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The Ministry of Time in Madrid

The Ministry of Time in Madrid

One of the shows that my partner and I watched on Netflix before moving to Madrid was the excellent El Ministerio del Tiempo (The Ministry of Time). It’s a show about a government department that sends agents through time to protect Spanish history from changes.

Just today, I found out that the series has been commissioned for a fourth season, to air in 2020, which was a total surprise since the show wasn’t renewed after the third season in 2017. So to celebrate, here are some of the locations from the show that fans can visit in Madrid.


 Bar Benteveo

Let’s kick things off with a little beer and tapas.

The first episode of the show focusses on the recruitment to the ministry of paramedic Julián Martínez, who will become one of the main characters. There’s a bar that he frequents in a few episodes, including the first, and where a couple of important points in his life happen.

Bar Benteveo is the bar used for those scenes. When we first moved to Madrid, Clare and I decided to visit the bar. I pulled up a photo from the show to check that we were right about it being the place. It turns out we’d sat down at the table where Julián gives Maite her birthday present.

Anyway, this is a nice place to go for a drink and a snack. It’s not too far off the typical ‘no-frills’ bar that we love (see the excellent No Frills Madrid blog for some of the best bars of that type) and the staff have always been friendly whenever we’ve been.

You can find the bar on the corner of Calle de Santa Isabel (the street Cine Doré is on) and Calle de San Eugenio. Nearest Metro is Antón Martín (line 1), but Lavapies (line 3) is also fairly close (just walk up Calle Zurita)


 Student Residence 

At the end of the first season, the agents meet Federico García Lorca, painter Salvador Dalí and filmmaker Luis Buñuel.

The student accommodation that they live at, and which features in the episode is on Calle de Pinar, just behind the Museum of Natural Sciences (which is also well worth a visit) and next to the foundation that bears Lorca’s name.

It’s a student dorm, so don’t expect to see much, but if you’re visiting the museum anyway, you might want to take a look.

Gregorio Marañón (lines 7 and 10) is the nearest Metro, though Republica Argentina (line 6) and Nuevos Ministerios (lines 6, 8, and 10) are also not too far.


 Palace of Fernán Nuñez 

This palace never actually appeared as itself but instead served as both where Himmler stayed in Spain and where Velázquez painted Las Meninas.

Currently, this is partly decorated as a lavish palace and partly converted into offices for the Spanish railways.

You can find it on Calle de Santa Isabel, just around 130m or so further along than Bar Benteveo. In fact, many of the street scenes are filmed on either Santa Isabel or side streets off it.

It’s pretty much in the middle of a triangle formed by the stations Antón Martín (line 1), Lavapies (line 3), and Estación del Arte (line 1).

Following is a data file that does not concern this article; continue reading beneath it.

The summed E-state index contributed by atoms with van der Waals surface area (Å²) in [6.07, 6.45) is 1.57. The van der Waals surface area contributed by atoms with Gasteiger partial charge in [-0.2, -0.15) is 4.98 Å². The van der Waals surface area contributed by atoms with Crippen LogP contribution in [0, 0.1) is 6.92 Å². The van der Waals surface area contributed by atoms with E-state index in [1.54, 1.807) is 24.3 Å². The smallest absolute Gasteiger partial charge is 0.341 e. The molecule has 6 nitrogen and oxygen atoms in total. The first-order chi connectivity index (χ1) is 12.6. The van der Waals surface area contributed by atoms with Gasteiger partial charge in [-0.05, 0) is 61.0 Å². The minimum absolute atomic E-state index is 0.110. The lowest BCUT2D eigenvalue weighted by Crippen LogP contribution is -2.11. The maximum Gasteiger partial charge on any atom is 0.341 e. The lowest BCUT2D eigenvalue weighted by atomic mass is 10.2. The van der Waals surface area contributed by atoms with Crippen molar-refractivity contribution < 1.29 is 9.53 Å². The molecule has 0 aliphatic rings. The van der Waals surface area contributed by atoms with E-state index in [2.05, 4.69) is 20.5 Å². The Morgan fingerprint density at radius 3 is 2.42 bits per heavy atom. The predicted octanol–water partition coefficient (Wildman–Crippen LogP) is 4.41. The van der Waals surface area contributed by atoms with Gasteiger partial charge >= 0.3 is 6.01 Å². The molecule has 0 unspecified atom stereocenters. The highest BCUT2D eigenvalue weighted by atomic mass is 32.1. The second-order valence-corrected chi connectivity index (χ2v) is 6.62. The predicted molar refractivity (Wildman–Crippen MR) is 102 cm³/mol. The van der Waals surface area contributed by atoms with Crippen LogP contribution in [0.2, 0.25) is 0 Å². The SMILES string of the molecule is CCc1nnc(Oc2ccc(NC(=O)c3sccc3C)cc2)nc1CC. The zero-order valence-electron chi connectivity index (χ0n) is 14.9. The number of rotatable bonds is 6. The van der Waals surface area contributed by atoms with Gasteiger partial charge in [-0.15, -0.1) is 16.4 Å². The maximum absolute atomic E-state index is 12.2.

Museo del Ferrocarril 

While we’re on the subject of railways, the railway museum also featured on the show as the station at Hendaye (just on the French side of the border) where Franco met Hitler.

If you like trains, then you’ll love the museum. It also regularly hosts events, such as the Mercado de Motores.

If you want to take a look, it’s close to Delicias station (line 3), but is also not far from Arganzuela-Planetario (line 6).


Talamanca del Jarama

If you want to go outside of Madrid, then you could do worse than this town, which served as many of the late fifteenth and sixteenth-century locations on the show.

In particular, you may recognise it as Toledo in 1492, Salamanca in 1520, or Lisbon in 1588. However, please be aware that many of the shots on location involved some green-screen work to add to the scenes, so most of the locations look a lot more modern in real life than in the show.

There are regular buses from the station at Plaza de Castilla, which is also on Metro lines 1, 9, and 10.


 Palacio de la Duquesa de Sueca 

Finally, the list wouldn’t be complete without the headquarters of the Ministry itself.

If you’ve not seen the show, the entrance to the Palace of the Duchess of Sueca, in the Plaza del Duque de Alba doesn’t look like much. It’s been closed for years, and at the time of writing is currently undergoing some sort of works.

However, fans of the show will recognise the doorway as leading into the Ministry. Even the graffiti on the door is mostly unchanged in the four years since the show first aired.

Unfortunately, the palace has long been abandoned, so all you can do is look at the doorway from the outside. Unless of course, this is just a cover story, to protect the Ministry from snoopers.

You can find the doors on Calle del Duque de Alba, which is pretty much a straight line between the Metro stations La Latina (line 5) and Tirso de Molina (line 1). 

If you were already a fan of the show, I hope you enjoyed this brief look at some of the locations. If youve never seen the show, I hope this has inspired you to give it a go.

Let me know if you know of any locations in Madrid that I’ve missed. 

About The Author


Bez is a lifelong geek, and the head-honcho at Games 4 Geeks. Since moving to Madrid in September 2018, he has been sniffing out the best geekery in Madrid, which he shares with you on Geek Madrid.

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